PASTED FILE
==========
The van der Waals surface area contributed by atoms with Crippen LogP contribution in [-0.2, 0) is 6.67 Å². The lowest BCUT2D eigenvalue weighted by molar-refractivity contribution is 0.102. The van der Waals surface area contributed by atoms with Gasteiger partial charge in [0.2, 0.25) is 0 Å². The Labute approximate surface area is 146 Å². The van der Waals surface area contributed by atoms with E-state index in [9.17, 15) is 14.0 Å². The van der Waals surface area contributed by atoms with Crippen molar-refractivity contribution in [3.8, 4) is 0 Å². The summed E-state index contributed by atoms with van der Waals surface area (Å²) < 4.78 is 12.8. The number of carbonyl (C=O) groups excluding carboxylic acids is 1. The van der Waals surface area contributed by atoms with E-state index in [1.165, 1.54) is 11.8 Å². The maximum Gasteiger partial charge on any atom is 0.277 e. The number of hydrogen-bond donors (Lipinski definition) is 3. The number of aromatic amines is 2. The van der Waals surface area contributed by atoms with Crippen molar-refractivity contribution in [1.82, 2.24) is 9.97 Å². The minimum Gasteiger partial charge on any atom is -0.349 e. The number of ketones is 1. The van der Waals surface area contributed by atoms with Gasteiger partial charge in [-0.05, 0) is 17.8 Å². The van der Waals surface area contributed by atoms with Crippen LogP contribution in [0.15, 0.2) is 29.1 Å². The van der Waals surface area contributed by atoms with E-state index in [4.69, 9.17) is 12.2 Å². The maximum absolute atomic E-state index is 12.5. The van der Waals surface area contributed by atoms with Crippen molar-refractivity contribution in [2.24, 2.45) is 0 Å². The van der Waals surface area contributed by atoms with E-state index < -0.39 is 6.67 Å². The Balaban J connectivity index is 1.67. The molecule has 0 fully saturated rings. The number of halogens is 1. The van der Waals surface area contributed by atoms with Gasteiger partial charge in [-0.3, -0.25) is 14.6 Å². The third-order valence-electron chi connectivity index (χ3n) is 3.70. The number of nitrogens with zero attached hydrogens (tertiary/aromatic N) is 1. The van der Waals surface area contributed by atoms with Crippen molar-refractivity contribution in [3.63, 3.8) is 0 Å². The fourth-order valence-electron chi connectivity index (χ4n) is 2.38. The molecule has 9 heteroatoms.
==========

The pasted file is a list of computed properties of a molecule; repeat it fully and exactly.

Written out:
The van der Waals surface area contributed by atoms with Crippen LogP contribution in [-0.2, 0) is 6.67 Å². The lowest BCUT2D eigenvalue weighted by molar-refractivity contribution is 0.102. The van der Waals surface area contributed by atoms with Gasteiger partial charge in [0.2, 0.25) is 0 Å². The Labute approximate surface area is 146 Å². The van der Waals surface area contributed by atoms with E-state index in [9.17, 15) is 14.0 Å². The van der Waals surface area contributed by atoms with Crippen molar-refractivity contribution in [3.8, 4) is 0 Å². The summed E-state index contributed by atoms with van der Waals surface area (Å²) < 4.78 is 12.8. The number of carbonyl (C=O) groups excluding carboxylic acids is 1. The van der Waals surface area contributed by atoms with E-state index in [1.165, 1.54) is 11.8 Å². The maximum Gasteiger partial charge on any atom is 0.277 e. The number of hydrogen-bond donors (Lipinski definition) is 3. The number of aromatic amines is 2. The van der Waals surface area contributed by atoms with Crippen molar-refractivity contribution in [1.82, 2.24) is 9.97 Å². The minimum Gasteiger partial charge on any atom is -0.349 e. The number of ketones is 1. The van der Waals surface area contributed by atoms with Gasteiger partial charge in [-0.05, 0) is 17.8 Å². The van der Waals surface area contributed by atoms with Crippen LogP contribution in [0.15, 0.2) is 29.1 Å². The van der Waals surface area contributed by atoms with E-state index in [4.69, 9.17) is 12.2 Å². The maximum absolute atomic E-state index is 12.5. The van der Waals surface area contributed by atoms with Crippen molar-refractivity contribution in [2.24, 2.45) is 0 Å². The van der Waals surface area contributed by atoms with E-state index < -0.39 is 6.67 Å². The Balaban J connectivity index is 1.67. The molecule has 0 fully saturated rings. The number of halogens is 1. The van der Waals surface area contributed by atoms with Gasteiger partial charge in [-0.3, -0.25) is 14.6 Å². The third-order valence-electron chi connectivity index (χ3n) is 3.70. The number of nitrogens with zero attached hydrogens (tertiary/aromatic N) is 1. The van der Waals surface area contributed by atoms with Crippen molar-refractivity contribution in [3.63, 3.8) is 0 Å². The fourth-order valence-electron chi connectivity index (χ4n) is 2.38. The molecule has 9 heteroatoms.